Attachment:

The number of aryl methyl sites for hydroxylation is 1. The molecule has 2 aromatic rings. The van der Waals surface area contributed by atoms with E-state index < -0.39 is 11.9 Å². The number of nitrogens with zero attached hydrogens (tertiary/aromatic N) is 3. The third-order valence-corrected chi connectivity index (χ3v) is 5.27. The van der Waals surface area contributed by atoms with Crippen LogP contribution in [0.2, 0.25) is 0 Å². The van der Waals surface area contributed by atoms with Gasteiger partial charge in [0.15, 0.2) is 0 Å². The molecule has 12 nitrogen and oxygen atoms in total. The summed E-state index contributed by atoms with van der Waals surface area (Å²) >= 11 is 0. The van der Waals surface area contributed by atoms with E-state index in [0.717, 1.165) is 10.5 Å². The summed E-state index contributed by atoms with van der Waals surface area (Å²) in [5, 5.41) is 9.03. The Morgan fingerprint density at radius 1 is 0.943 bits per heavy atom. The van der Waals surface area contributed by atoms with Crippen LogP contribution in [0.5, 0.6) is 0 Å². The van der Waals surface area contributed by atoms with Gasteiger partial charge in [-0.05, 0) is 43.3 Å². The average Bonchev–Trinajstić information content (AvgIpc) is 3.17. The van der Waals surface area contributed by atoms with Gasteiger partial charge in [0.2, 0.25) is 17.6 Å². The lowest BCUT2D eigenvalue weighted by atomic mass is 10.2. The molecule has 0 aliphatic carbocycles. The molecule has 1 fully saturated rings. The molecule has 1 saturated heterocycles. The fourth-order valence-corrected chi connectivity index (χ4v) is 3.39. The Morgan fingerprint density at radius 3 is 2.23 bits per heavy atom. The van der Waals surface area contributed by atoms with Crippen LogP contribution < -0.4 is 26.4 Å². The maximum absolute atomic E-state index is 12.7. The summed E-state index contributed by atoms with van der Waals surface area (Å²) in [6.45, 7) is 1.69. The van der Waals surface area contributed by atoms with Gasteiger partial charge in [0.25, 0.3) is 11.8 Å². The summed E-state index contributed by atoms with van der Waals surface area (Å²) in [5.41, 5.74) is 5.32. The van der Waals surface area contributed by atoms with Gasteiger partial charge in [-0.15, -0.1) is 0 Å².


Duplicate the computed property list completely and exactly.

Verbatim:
The number of aryl methyl sites for hydroxylation is 1. The molecule has 2 aromatic rings. The van der Waals surface area contributed by atoms with E-state index < -0.39 is 11.9 Å². The number of nitrogens with zero attached hydrogens (tertiary/aromatic N) is 3. The third-order valence-corrected chi connectivity index (χ3v) is 5.27. The van der Waals surface area contributed by atoms with Crippen LogP contribution in [0.2, 0.25) is 0 Å². The van der Waals surface area contributed by atoms with Gasteiger partial charge in [0.15, 0.2) is 0 Å². The molecule has 12 nitrogen and oxygen atoms in total. The summed E-state index contributed by atoms with van der Waals surface area (Å²) >= 11 is 0. The van der Waals surface area contributed by atoms with E-state index in [0.717, 1.165) is 10.5 Å². The summed E-state index contributed by atoms with van der Waals surface area (Å²) in [5, 5.41) is 9.03. The Morgan fingerprint density at radius 1 is 0.943 bits per heavy atom. The van der Waals surface area contributed by atoms with Crippen LogP contribution in [0.5, 0.6) is 0 Å². The van der Waals surface area contributed by atoms with Gasteiger partial charge in [-0.05, 0) is 43.3 Å². The average Bonchev–Trinajstić information content (AvgIpc) is 3.17. The van der Waals surface area contributed by atoms with Gasteiger partial charge in [0.2, 0.25) is 17.6 Å². The lowest BCUT2D eigenvalue weighted by atomic mass is 10.2. The molecule has 0 aliphatic carbocycles. The molecule has 1 fully saturated rings. The molecule has 1 saturated heterocycles. The fourth-order valence-corrected chi connectivity index (χ4v) is 3.39. The Morgan fingerprint density at radius 3 is 2.23 bits per heavy atom. The van der Waals surface area contributed by atoms with Crippen LogP contribution < -0.4 is 26.4 Å². The maximum absolute atomic E-state index is 12.7. The summed E-state index contributed by atoms with van der Waals surface area (Å²) in [6.45, 7) is 1.69. The van der Waals surface area contributed by atoms with Gasteiger partial charge in [0.25, 0.3) is 11.8 Å². The summed E-state index contributed by atoms with van der Waals surface area (Å²) in [5.41, 5.74) is 5.32. The van der Waals surface area contributed by atoms with Gasteiger partial charge in [-0.15, -0.1) is 0 Å².